Sommerfeld’s Contributions to Quantum Theory

  • Wolfgang Pauli
Chapter

Abstract

The early work of A. Sommerfeld had been concerned partly with applications of the mathematics of wave theory, such as the integration of Maxwell’s equations in problems of diffraction and wireless telegraphy, and partly with problems of classical electron theory. The X-rays emitted when electrons are decelerated had already brought him up against quantum theory; 1 and Voigt’s formal theory of the anomalous Zeeman effect of doublet spectra, which he was able to simplify substantially by considering emission instead of absorption, 2 had brought him into contact with the great complex of problems connected with the explanation of spectra. Shortly afterwards, through Bohr’s fundamental work (from 1913 onwards) Rutherford’s nuclear model of the atom was linked up with Planck’s quantum theory of thermal radiation, and Rydberg’s constant of spectra was reduced to the quantum of action and the charge and mass of the electron (with a supplementary correction for the motion of the nucleus). It was at the end of 1915 that Sommerfeld, greatly impressed by this new development, turned his attention to the theoretical interpretation of spectra and the associated problems of atomic structure. It can be said that this period marked the beginning of a new chapter in Sommerfeld’s scientific activity, which entailed not only a change in the object of study, but also a fundamental change in the methods employed in his work.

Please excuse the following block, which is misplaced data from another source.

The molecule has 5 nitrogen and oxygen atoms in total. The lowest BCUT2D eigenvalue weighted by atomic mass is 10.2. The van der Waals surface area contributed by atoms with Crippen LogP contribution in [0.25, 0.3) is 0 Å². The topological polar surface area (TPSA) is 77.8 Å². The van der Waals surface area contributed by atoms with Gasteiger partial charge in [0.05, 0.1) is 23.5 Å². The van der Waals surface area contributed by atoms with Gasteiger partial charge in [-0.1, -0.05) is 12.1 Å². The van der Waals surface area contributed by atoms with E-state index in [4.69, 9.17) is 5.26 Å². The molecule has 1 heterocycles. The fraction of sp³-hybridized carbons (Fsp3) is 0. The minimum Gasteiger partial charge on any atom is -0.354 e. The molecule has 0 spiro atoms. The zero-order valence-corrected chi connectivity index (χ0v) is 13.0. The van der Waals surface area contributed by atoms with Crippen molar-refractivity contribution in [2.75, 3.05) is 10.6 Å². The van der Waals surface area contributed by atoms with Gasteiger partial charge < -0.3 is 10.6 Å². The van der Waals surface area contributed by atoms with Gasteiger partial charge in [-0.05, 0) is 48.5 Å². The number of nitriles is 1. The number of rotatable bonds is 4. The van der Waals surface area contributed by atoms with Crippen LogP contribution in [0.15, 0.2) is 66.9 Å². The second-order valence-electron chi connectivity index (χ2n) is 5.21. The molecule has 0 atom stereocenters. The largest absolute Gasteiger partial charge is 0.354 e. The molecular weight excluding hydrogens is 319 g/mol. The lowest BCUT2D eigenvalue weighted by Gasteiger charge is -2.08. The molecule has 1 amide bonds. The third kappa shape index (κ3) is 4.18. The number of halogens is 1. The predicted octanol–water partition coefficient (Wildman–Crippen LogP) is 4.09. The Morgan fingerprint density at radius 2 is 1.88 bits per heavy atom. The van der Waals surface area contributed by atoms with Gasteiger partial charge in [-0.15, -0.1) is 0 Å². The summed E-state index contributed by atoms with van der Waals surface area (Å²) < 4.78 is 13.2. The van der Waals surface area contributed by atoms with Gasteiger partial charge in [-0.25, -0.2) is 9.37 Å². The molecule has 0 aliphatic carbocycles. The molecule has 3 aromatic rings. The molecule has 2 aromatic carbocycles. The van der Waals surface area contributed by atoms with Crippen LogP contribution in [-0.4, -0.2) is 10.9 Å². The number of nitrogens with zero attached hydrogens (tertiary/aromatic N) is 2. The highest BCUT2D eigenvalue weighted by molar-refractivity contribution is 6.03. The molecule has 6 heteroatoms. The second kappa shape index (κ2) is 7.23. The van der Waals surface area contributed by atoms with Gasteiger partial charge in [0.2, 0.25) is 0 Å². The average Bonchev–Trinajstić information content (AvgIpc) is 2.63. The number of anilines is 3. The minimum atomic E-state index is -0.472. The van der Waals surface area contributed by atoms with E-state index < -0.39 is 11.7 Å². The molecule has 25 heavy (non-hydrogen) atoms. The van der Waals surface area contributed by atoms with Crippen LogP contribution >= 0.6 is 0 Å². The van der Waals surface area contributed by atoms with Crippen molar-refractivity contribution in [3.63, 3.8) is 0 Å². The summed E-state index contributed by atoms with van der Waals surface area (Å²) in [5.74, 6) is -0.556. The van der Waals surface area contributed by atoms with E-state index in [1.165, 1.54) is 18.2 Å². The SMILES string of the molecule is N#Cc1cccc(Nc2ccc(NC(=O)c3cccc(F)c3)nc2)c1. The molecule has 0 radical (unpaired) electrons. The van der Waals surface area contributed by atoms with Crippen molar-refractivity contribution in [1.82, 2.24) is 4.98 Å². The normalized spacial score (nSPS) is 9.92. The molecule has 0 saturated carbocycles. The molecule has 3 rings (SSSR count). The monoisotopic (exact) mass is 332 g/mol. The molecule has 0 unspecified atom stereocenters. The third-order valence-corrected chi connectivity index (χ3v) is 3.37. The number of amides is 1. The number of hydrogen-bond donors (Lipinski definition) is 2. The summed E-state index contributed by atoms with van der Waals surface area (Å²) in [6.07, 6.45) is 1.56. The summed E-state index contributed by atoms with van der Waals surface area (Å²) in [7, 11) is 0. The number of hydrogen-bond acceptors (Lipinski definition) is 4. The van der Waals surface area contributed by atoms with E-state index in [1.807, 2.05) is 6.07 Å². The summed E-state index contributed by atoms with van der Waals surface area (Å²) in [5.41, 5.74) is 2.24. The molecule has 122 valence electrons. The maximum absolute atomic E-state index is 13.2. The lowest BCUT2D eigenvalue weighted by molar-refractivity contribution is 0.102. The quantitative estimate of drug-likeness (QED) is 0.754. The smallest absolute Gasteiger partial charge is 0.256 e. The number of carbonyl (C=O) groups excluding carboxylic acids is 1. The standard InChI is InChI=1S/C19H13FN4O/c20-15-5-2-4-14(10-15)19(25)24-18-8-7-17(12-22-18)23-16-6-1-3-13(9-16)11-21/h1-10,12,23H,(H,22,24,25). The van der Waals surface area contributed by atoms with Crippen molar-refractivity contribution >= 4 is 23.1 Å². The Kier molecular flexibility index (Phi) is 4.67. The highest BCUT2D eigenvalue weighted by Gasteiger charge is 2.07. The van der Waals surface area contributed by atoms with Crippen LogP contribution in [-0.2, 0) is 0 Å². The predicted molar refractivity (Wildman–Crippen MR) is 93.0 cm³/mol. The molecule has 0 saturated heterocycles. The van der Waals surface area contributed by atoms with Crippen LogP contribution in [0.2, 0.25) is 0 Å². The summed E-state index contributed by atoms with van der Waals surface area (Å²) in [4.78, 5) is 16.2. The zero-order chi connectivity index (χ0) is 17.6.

Keywords

Manifold Helium Dinates Clarification Exter 

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© Springer-Verlag Berlin Heidelberg 1994

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  • Wolfgang Pauli

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